A Guide To Electric Cars And EV Chargers
With solar panels becoming more and more popular, people are beginning to ask: can I charge my electric car with solar panels? The answer is yes, you can!
In this blog post, we'll explore how you can charge your electric car with solar panels and what you need to consider before making the switch.
What Is an Electric Car & How Do You Charge One?
An electric car is a vehicle that runs on electricity instead of petrol or diesel. Electric cars are becoming more popular because they're better for the environment, and they save money both on fuel and tax. Plus, in 2020, the UK government announced they would be taking a big step towards net-zero carbon emissions by ending the sales of new petrol and diesel cars by 2030.
You simply plug an electric car into a charge point to charge it. The amount of time it takes to charge an electric car depends on the size of the battery and the power of the charger; home chargers typically take the longest, while quicker chargers are available at petrol stations and supermarkets. No matter who your energy supplier is, you can plug your electric car into a normal plug socket at home and have it charge, but if your house runs on energy derived from natural gas or coal, then you're still widening your carbon footprint even if you do have an EV.
However: if charging your electric car at home takes too long, you can have a dedicated EV charge point installed. While this does cost money upfront, you can charge your car quickly at home, using cheap (and potentially green) energy.
Can You Charge an Electric Car with a Solar Panel System?
Yes, you can! But if you want to be able to charge your electric car with solar panels, then you need to have a few things in place first.
First, of course, you need solar panels installed on your house. Solar Together is a great way to get group-buying savings on solar panels and batteries. Alongside your solar panels, you should also have a solar battery installed. That's because solar panels generate electricity during the daytime, but at night your electric car will still need to be plugged in and draw power from the grid. A solar battery stores the extra electricity generated by your solar panels so that you can use it at night. Although not part of a standard Solar Together package, you may also want to add on an emergency power supply (EPS) so that your lights stay on and your EV keeps charging in the event of a power cut.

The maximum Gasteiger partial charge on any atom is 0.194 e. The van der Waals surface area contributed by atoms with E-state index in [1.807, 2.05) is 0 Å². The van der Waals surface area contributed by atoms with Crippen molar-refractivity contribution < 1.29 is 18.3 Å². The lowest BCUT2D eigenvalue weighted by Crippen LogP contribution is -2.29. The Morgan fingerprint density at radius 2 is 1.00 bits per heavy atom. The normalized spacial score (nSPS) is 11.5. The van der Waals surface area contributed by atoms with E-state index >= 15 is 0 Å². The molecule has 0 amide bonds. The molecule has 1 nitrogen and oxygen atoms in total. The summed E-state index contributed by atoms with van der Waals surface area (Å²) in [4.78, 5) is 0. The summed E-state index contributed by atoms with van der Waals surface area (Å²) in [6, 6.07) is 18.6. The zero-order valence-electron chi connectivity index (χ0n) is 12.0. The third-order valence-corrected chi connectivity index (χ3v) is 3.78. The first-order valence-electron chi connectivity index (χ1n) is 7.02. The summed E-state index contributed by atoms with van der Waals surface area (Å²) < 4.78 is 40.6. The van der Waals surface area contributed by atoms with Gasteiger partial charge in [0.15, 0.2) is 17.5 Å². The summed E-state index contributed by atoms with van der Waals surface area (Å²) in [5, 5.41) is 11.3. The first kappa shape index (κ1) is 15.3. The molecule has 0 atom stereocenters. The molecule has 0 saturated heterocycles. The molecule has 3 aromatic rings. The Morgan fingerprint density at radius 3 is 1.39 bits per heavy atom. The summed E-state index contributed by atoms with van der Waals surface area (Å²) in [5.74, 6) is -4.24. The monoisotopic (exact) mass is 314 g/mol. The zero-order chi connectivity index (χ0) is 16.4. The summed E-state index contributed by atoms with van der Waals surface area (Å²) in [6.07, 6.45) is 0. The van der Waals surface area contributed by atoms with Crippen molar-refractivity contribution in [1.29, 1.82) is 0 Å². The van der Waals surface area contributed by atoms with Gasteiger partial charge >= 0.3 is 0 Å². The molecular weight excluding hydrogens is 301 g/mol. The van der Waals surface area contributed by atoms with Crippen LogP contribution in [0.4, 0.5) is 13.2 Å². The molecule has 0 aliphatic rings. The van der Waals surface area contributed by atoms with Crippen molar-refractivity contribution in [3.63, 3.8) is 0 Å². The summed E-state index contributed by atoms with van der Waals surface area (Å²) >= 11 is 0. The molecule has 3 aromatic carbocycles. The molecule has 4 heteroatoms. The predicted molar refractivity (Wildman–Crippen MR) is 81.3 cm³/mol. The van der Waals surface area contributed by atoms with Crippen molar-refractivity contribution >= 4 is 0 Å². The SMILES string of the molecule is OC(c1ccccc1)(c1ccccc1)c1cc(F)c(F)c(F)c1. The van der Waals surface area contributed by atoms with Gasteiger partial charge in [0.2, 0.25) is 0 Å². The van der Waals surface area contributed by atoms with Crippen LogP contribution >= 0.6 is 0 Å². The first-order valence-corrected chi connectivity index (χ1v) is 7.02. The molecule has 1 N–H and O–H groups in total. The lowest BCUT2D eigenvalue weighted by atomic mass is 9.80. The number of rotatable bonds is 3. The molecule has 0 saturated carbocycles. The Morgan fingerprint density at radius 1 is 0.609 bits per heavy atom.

There are two ways to charge an electric car with solar panels. The first is with a standard plug, and the second is with a specifically installed home-charge point. A home-charge point is a device installed by an electrician that connects your solar battery to your car. The advantage of a home charge point is that it charges your car faster than a standard plug which normally takes 12 hours or even longer if your car has a big battery.
Why Install an EV Charge Point at Home?
If you're thinking of installing solar panels and a solar battery to charge your electric car, you might wonder if it's worth installing a home-charge point.
Here are a few reasons why it might be a good idea:
If you already have solar panels installed, installing a quicker charge point helps you take advantage of it. For most people, an EV’s green credentials are one of the main reasons to get one, and charging it with your solar energy takes those credentials to the next level.
Faster charging: A home-charge point charges your electric car faster than a standard plug. Whereas charging through a standard plug might take 12 hours, charging with a home-charge point might take 8 hours.
Avoid battery degradation: If you charge your electric car through a fast charger at a petrol station or elsewhere, the battery will degrade over time. This means that it won't hold as much charge and will need to be replaced sooner. Charging with a home-charge point can help avoid this degradation.
Better for the environment: If you're using solar panels to generate electricity, then charging your car with them is better than at a fast charge point powered by the national grid.